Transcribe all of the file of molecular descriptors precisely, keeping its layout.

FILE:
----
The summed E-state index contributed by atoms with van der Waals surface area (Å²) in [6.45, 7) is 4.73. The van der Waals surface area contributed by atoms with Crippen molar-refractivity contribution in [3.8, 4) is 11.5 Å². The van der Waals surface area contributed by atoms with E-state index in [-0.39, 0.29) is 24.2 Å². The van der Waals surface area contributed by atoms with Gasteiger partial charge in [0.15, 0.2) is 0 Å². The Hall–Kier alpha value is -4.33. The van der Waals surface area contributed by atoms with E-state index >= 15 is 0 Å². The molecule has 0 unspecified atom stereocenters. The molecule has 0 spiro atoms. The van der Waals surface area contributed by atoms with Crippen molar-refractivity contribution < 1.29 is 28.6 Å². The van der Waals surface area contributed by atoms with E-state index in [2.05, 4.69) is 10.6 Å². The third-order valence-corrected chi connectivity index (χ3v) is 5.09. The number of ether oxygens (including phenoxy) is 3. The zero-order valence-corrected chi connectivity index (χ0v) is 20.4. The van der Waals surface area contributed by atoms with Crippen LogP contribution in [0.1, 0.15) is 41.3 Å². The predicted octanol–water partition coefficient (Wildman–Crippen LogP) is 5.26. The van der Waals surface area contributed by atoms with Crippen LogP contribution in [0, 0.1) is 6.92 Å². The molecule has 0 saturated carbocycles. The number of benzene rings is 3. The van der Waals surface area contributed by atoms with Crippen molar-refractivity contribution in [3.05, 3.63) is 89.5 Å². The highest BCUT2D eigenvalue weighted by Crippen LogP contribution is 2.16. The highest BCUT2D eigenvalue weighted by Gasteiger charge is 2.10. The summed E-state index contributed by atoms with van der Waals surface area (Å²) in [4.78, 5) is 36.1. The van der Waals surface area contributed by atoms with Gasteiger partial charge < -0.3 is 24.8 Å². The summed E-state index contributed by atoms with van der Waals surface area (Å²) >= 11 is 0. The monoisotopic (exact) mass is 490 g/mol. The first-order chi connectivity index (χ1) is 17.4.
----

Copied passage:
The summed E-state index contributed by atoms with van der Waals surface area (Å²) in [6.45, 7) is 4.73. The van der Waals surface area contributed by atoms with Crippen molar-refractivity contribution in [3.8, 4) is 11.5 Å². The van der Waals surface area contributed by atoms with E-state index in [-0.39, 0.29) is 24.2 Å². The van der Waals surface area contributed by atoms with Gasteiger partial charge in [0.15, 0.2) is 0 Å². The Hall–Kier alpha value is -4.33. The van der Waals surface area contributed by atoms with E-state index >= 15 is 0 Å². The molecule has 0 unspecified atom stereocenters. The molecule has 0 spiro atoms. The van der Waals surface area contributed by atoms with Crippen molar-refractivity contribution < 1.29 is 28.6 Å². The van der Waals surface area contributed by atoms with E-state index in [2.05, 4.69) is 10.6 Å². The third-order valence-corrected chi connectivity index (χ3v) is 5.09. The number of ether oxygens (including phenoxy) is 3. The zero-order valence-corrected chi connectivity index (χ0v) is 20.4. The van der Waals surface area contributed by atoms with Crippen LogP contribution in [0.1, 0.15) is 41.3 Å². The predicted octanol–water partition coefficient (Wildman–Crippen LogP) is 5.26. The van der Waals surface area contributed by atoms with Crippen LogP contribution in [0, 0.1) is 6.92 Å². The molecule has 0 saturated carbocycles. The number of benzene rings is 3. The van der Waals surface area contributed by atoms with Crippen molar-refractivity contribution in [3.05, 3.63) is 89.5 Å². The highest BCUT2D eigenvalue weighted by Crippen LogP contribution is 2.16. The highest BCUT2D eigenvalue weighted by Gasteiger charge is 2.10. The summed E-state index contributed by atoms with van der Waals surface area (Å²) in [4.78, 5) is 36.1. The van der Waals surface area contributed by atoms with Gasteiger partial charge < -0.3 is 24.8 Å². The summed E-state index contributed by atoms with van der Waals surface area (Å²) >= 11 is 0. The monoisotopic (exact) mass is 490 g/mol. The first-order chi connectivity index (χ1) is 17.4.